NMP consortium retains Sellafield contract

07 October 2013

Nuclear Management Partners (NMP) will continue to manage and operate the UK's Sellafield nuclear site after the country's Nuclear Decommissioning Agency announced a five-year extension to the consortium's contract.

Sellafield (Sellafield Ltd)_460
Sellafield: large, complex, challenging (Image: Sellafield Ltd)

The NDA awarded the URS-Amec-Areva joint venture a parent body contract for Sellafield Ltd in 2008, giving it the responsibility for the management and operation of reprocessing and waste storage facilities at Sellafield, the closed-down Calder Hall and Windscale nuclear reactors, and an engineering and design centre at Risley. The initial five year contract, which included an option for periodic extensions up to a maximum of 17 years, expires in March 2014. The value of the extended contract has not been announced, although annual expenditure at the site currently totals some £1.8 billion ($2.9 billion).

A former ordnance factory, Sellafield became a nuclear site in 1947. Today it is one of Europe's largest and most complex nuclear sites, storing and treating wastes from civil and military programs, and is the top priority in the UK government's nuclear decommissioning program. Describing Sellafield as the NDA's most complex and challenging site on the agency's books, NDA CEO John Clarke said that the decision to extend NMP's contract had been based on reviews of progress and performance to date, but added that NMP would be expected to deliver "significant improvements" in the coming period. "Both NMP and the NDA now have a much better understanding of the issues and complexities that exist at the site and the challenges that lie ahead ... We will continue to monitor performance closely," he said.

NMP chairman Tom Zarges said the first five years of the Sellafield contract had presented a "steep learning curve" with "unprecedented" challenges, but acknowledged the need for improvement. "Over the last five years, we have learned an enormous amount about the challenges of the site and the areas that we need to focus on looking forward. Our job now is to use the experience we have gained to efficiently deliver our customer's mission," he said.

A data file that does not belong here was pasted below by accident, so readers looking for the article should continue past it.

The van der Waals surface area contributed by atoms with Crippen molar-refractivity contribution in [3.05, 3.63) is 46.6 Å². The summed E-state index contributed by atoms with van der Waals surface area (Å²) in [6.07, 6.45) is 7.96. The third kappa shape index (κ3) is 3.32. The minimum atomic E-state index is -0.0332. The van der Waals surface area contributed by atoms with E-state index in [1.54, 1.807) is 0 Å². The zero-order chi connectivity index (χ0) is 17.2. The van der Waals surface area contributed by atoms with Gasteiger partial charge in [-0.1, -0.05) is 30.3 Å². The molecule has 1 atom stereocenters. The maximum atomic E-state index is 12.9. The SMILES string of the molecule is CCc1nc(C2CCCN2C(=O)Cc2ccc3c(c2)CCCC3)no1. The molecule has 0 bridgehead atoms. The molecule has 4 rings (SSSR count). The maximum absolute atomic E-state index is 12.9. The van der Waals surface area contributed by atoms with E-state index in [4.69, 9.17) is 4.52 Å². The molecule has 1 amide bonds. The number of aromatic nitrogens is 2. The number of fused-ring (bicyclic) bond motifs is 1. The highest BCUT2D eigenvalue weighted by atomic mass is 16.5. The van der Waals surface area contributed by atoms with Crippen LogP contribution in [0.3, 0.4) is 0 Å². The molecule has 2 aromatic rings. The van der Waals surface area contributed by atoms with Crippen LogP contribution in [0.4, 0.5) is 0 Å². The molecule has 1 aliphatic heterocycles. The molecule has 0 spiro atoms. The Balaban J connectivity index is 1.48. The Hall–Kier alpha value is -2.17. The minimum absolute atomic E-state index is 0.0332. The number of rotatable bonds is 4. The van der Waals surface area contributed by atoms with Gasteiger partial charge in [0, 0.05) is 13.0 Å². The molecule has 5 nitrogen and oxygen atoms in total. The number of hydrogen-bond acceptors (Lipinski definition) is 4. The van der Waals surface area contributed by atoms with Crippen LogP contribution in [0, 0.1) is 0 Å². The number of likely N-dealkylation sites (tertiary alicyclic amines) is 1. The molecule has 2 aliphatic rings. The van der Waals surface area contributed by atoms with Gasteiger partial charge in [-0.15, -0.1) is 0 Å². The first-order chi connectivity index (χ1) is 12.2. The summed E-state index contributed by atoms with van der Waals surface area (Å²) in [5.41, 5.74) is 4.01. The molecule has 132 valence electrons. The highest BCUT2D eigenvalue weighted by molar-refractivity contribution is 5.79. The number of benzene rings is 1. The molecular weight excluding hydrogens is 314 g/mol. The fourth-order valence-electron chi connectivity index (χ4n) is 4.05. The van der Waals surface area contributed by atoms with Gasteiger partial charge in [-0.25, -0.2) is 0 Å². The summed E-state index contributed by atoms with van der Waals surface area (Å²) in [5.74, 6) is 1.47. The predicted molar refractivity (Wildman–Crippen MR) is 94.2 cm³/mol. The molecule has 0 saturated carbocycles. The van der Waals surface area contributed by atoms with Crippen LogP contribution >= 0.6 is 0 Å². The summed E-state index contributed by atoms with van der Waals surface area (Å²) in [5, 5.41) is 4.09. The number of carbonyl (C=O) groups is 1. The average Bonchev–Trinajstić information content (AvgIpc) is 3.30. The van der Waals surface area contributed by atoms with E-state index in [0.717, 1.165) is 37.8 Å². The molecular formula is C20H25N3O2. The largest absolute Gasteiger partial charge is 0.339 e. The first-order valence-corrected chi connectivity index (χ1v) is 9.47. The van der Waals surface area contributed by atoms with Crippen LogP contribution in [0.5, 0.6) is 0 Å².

Consortium members URS, Amec and Areva all issued statements welcoming the contract extension and pledging to remain focused on delivering value for money while speeding up clean-up work. "We understand the unique challenges of this site, and are focused on delivering value while safely accelerating the clean-up of Sellafield," said URS CEO Martin Koffel, while AMEC European Clean Energy president Clive White said the company would focus on clean-up of high-hazard legacy ponds and silos, an acknowledged priority at the site.

Sellafield Ltd managing director Tony Price said the extension to NMP's contract provided "clarity and stability" for the site. Recent years have seen Sellafield Ltd, under NMP's leadership, award several long-term "super-contracts" worth billions of pounds to support decommissioning at the site.

Researched and written
by World Nuclear News